This is the first monograph providing a comprehensive legal analysis of the criminalisation of migration in Europe. The book puts forward a definition of the criminalisation of migration as the three-fold process whereby migration management takes place via the adoption of substantive criminal law, via recourse to traditional criminal law enforcement mechanisms including surveillance and detention, and via the development of mechanisms of prevention and pre-emption. The book provides a typology of criminalisation of migration, structured on the basis of the three stages of the migrant experience: criminalisation before entry (examining criminalisation in the context of extraterritorial immigration control, delegation and privatisation in immigration control and the securitisation of migration); criminalisation during stay (examining how substantive criminal law is used to regulate migration in the territory); and criminalisation after entry and towards removal (examining efforts to exclude and remove migrants from the territory and jurisdiction of EU Member States and criminalisation through detention). The analysis focuses on the impact of the criminalisation of migration on human rights and the rule of law, and it highlights how European Union law (through the application of both the EU Charter of Fundamental Rights and general principles of EU law) and ECHR law may contribute towards achieving decriminalisation of migration in Europe.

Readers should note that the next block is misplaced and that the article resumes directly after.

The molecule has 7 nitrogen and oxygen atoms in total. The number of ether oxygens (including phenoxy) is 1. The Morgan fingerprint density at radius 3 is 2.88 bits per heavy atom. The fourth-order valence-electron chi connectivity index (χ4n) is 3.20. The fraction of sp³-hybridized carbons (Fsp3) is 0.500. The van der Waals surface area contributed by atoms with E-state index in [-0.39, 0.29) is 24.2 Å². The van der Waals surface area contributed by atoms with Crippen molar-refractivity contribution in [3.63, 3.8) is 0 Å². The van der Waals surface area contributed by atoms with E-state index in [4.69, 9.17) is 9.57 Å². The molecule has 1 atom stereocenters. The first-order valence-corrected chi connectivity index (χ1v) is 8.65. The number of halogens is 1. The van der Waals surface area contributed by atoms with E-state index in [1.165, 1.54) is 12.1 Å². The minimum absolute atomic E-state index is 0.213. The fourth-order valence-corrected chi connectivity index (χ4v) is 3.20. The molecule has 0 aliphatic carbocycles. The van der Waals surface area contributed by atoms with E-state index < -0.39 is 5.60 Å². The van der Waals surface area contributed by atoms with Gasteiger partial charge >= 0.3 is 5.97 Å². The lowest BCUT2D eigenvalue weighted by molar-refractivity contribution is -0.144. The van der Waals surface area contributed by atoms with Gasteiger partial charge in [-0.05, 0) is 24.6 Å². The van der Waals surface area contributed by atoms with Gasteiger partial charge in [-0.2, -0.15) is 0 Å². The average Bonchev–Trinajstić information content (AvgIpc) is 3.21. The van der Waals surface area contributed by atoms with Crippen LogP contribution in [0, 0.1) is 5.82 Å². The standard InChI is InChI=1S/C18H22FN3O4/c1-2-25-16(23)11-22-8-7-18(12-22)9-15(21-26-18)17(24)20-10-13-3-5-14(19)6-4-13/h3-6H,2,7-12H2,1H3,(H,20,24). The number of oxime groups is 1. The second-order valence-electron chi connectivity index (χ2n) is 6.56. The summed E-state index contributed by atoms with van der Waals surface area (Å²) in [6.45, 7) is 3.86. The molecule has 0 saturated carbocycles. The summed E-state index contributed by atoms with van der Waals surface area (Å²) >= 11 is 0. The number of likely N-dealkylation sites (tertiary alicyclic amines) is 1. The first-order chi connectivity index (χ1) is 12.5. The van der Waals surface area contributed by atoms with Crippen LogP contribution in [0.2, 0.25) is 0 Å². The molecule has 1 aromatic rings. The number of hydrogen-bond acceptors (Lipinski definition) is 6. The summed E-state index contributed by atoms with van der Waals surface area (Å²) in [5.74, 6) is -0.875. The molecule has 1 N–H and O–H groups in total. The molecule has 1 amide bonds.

Publisher: Springer International Publishing AG
Number of pages: 110
Weight: 197 g
Dimensions: 235 x 155 x 7 mm
Edition: 2015 ed.
"This book offers an analysis of EU laws and policies which is both comprehensive and detailed. It draws on the author's extensive knowledge and expertise on EU criminal and immigration legislation. It also examines areas which have been largely neglected in migration and EU studies, like the FRONTEX agency and its legal mandate. ... This book will be of interest to academics and practitioners who work on criminal law, immigration law, criminology, EU law and human rights." (Ana Aliverti, Border Criminologies, law.ox.ac.uk, June, 2016)